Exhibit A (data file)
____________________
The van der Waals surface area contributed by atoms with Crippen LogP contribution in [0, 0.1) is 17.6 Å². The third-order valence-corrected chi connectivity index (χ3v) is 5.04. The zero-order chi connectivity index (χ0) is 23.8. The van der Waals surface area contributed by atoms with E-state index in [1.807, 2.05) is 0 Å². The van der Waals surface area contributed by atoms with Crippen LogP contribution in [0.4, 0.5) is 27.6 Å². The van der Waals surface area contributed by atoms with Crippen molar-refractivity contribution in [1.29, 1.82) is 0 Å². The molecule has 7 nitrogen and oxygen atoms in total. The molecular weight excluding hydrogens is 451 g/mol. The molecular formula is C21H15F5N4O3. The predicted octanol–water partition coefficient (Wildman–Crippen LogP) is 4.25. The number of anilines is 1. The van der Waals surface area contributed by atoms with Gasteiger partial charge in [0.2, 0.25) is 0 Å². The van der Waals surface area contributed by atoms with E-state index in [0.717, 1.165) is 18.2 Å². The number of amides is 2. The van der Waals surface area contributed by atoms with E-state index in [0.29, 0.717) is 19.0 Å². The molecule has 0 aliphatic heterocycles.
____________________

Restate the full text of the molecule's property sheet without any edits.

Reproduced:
The van der Waals surface area contributed by atoms with Crippen LogP contribution in [0, 0.1) is 17.6 Å². The third-order valence-corrected chi connectivity index (χ3v) is 5.04. The zero-order chi connectivity index (χ0) is 23.8. The van der Waals surface area contributed by atoms with E-state index in [1.807, 2.05) is 0 Å². The van der Waals surface area contributed by atoms with Crippen LogP contribution in [0.4, 0.5) is 27.6 Å². The van der Waals surface area contributed by atoms with Crippen molar-refractivity contribution in [1.29, 1.82) is 0 Å². The molecule has 7 nitrogen and oxygen atoms in total. The molecular weight excluding hydrogens is 451 g/mol. The molecular formula is C21H15F5N4O3. The predicted octanol–water partition coefficient (Wildman–Crippen LogP) is 4.25. The number of anilines is 1. The van der Waals surface area contributed by atoms with Gasteiger partial charge in [0.2, 0.25) is 0 Å². The van der Waals surface area contributed by atoms with E-state index in [0.717, 1.165) is 18.2 Å². The number of amides is 2. The van der Waals surface area contributed by atoms with E-state index in [0.29, 0.717) is 19.0 Å². The molecule has 0 aliphatic heterocycles.